Mindful Movement: Finding a Balanced Pace
I am coming to the gradual recognition that mindfulness is deeply connected to the pace at which we move, think, and act.
From rushing through my tasks and days to lazing slothfully in fits of exhaustion, I tend to oscillate between two states which are completely counter to mindful living. I’ve named these states the busy bee and the lazy loo – you might be familiar with them.
The Busy Bee
As a chronic high achiever, people pleaser, and do-gooder, I often neglect my capacity for mindfulness by living in a state of hurry.
I sprint through my days, breezing past opportunities to walk mindfully through this world:
I spend my time in the shower thinking about my to do list for the day
I rush to work filled with the anxiety of everything there is to do there, often speeding out of a subconscious desire to get to the office faster in order to get started on it all
I respond to a co-worker’s inquiry from a place of distraction or half listening with my mind still in task-mode
Coffee gets me through my days and is usually guzzled in transit or at my desk
I forgo a lunch break to “better utilize my time”
When I do manage to make time for it, I squeeze into the yoga studio just before the class begins and hop off my mat as soon as it is over
I choose a recipe based on its estimated time to prepare
I eat most meals in a matter of minutes
That to do list from the morning is never complete when I finally get to bed
If you recognize yourself in this list, you too might need to slow down.
I invite you to choose just one bullet point from above and treat it as a practice. And by that I mean be present within the activity. Use your breath to guide your movement; be aware of what you are feeling in your body; give the moment, task, and yourself the time that they deserve.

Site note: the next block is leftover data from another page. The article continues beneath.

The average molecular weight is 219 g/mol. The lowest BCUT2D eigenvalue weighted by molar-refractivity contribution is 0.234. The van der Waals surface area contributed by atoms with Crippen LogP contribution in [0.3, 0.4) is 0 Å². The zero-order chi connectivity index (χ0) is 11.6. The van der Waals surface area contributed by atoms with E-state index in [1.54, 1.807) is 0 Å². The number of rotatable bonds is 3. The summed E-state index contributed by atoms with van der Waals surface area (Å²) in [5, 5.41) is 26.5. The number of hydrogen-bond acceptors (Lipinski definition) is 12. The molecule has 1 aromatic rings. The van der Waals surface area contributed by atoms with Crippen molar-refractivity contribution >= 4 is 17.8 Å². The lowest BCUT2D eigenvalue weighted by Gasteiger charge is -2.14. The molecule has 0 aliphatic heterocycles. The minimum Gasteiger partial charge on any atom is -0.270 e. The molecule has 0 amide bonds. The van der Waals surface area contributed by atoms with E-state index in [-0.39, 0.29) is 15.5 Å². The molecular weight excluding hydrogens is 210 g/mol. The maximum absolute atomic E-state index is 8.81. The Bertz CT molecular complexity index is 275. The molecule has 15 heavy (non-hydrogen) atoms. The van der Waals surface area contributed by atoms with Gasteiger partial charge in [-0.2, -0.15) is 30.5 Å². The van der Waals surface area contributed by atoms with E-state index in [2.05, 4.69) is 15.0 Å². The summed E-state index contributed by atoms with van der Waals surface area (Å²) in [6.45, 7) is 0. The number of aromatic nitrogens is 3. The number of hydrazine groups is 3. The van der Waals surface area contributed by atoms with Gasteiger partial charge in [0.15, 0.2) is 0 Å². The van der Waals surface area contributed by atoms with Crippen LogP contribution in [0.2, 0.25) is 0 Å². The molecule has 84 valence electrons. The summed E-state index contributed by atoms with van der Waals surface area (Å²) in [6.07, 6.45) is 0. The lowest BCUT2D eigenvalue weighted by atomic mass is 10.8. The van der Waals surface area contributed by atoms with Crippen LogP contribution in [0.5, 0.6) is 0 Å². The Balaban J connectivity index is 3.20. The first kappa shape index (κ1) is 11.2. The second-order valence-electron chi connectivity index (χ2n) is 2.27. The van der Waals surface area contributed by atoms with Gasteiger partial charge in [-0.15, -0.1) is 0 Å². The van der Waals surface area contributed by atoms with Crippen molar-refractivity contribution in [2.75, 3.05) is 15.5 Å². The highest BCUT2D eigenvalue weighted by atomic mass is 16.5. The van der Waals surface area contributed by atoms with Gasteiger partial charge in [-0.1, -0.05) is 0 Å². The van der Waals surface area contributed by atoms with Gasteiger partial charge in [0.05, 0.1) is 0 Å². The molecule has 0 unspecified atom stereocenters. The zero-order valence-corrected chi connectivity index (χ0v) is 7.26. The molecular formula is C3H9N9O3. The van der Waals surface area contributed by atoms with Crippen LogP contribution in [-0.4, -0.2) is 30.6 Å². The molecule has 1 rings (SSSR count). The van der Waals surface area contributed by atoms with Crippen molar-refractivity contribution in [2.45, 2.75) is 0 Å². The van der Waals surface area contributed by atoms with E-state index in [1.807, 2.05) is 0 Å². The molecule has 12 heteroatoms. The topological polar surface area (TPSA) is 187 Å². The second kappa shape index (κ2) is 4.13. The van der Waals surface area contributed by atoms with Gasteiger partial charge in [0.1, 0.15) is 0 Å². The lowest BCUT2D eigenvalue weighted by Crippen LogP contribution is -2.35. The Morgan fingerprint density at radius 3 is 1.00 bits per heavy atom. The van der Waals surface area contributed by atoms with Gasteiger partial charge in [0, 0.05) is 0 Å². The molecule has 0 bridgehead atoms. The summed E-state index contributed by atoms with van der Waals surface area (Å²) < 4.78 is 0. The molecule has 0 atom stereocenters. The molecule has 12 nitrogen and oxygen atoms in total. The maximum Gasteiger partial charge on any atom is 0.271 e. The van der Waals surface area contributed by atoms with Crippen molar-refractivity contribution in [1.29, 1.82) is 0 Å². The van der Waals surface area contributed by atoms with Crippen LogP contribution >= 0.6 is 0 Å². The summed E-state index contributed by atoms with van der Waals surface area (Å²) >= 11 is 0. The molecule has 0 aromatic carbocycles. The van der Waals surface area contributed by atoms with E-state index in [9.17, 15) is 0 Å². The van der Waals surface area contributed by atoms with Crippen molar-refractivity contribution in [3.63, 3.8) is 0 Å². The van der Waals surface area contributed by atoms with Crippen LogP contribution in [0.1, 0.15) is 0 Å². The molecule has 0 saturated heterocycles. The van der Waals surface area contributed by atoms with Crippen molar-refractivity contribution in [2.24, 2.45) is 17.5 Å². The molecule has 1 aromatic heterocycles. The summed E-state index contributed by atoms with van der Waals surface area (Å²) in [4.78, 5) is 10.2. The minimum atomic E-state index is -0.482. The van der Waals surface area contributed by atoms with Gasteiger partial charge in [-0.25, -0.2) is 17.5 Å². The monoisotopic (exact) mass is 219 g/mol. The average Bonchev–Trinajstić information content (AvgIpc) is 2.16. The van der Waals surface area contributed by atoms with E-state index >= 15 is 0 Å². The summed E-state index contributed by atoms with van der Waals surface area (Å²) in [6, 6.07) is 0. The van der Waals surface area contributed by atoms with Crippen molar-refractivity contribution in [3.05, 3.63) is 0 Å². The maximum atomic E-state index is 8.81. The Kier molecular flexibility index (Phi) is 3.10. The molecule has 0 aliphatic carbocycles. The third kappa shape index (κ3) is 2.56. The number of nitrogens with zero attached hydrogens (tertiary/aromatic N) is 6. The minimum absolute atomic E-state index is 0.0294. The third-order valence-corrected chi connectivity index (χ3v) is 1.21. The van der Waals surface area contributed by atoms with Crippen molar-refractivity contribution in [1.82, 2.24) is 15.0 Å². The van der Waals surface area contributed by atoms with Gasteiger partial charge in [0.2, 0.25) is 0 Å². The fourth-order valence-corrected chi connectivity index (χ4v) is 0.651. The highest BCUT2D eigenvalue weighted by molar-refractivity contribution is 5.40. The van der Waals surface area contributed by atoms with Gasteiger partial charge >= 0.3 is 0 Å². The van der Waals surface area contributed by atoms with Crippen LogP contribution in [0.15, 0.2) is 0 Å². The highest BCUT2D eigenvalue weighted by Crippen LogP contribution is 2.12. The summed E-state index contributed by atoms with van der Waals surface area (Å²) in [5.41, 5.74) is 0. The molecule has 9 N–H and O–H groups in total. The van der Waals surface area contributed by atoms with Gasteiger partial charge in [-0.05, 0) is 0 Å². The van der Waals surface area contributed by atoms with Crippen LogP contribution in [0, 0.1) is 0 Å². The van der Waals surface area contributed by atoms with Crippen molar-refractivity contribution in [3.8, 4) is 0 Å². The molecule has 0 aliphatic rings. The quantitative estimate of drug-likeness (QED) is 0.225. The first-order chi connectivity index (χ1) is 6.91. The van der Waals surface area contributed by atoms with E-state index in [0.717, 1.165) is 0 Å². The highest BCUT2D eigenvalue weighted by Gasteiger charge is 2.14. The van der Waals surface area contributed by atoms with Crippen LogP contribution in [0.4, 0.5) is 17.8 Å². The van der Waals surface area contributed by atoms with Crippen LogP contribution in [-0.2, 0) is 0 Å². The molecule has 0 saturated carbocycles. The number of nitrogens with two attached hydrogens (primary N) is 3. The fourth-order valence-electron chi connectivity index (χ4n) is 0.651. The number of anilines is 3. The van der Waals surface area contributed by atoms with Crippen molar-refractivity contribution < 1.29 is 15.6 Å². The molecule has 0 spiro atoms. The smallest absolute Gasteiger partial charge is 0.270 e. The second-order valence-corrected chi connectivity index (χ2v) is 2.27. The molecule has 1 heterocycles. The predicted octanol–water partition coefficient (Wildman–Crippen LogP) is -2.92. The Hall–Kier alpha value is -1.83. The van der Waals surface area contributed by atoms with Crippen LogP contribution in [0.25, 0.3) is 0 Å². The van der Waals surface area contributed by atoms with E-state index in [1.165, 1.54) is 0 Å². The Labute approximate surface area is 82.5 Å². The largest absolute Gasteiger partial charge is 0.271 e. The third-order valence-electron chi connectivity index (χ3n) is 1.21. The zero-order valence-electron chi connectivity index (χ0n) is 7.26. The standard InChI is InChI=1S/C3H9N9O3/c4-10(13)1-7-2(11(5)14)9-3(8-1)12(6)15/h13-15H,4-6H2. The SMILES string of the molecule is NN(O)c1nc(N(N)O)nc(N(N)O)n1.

When we move mindfully, I like to imagine our bodies slow like molasses: thick and heavy, filled with our present sensations and the expansive time of our own infinity. I notice the roughness of the loofah against my skin, walk to work at a leisurely pace, listen from my heart, respond to inquiries only after letting them sink into my mind and body. Even as I type now, I feel this paragraph moving slower and with greater intention. And it feels like an apt metaphor: let’s not live our lives in bulleted lists, but in rich descriptive stories.
While slowing down is a necessity of mindfulness, movement too is still required.
The Lazy Loo
As I rush through life, I then experience bouts of inactivity that are anything but mindful. This fast-paced life is unsustainable and it catches up to me in lapses of slothfulness and lethargy:
I binge-watch a Netflix series and then wake up late the next day
I feel so overwhelmed by my personal to do’s that I don’t work towards any of them
My list of people to catch up with or emails to respond to pile up and I take a hiatus from any sense of responsibility for them
I neglect my meditation, asana, or reflective practices out of a sensed a lack of time or energy
If these patterns are familiar to you, you probably need to set an intention towards movement. Choose one area where you’ve indulged in atrophy and set a goal. Make it a small one, a baby step towards mindfully attending to the things that are important to you. Because when we slide into indolence, we no longer reside in the moment but instead live in patterns of avoidance and escape.
A Third Way
In the Vedic texts, this cycle of incessant action and excessive inactivity are referred to as two energies: raja and tama respectively. From this lens, our spiritual practices are in pursuit of sattva, an energetic state of harmony, presence, and clarity.
Sattva is effort with ease, movement with patience, and relaxation with purpose.
The ideal pace, then, is a balanced one – a slow intentionality that is the foundation for sustained action.
How can we better practice this third way of slowing down and taking action? Be it steps to calm the busy bee who is always on the go, or action to break up the lazy loo’s lengthy postponements, what do you need in order to inch closer towards a sattvic life of mindful movement?
Follow Stacey @staceystravels.
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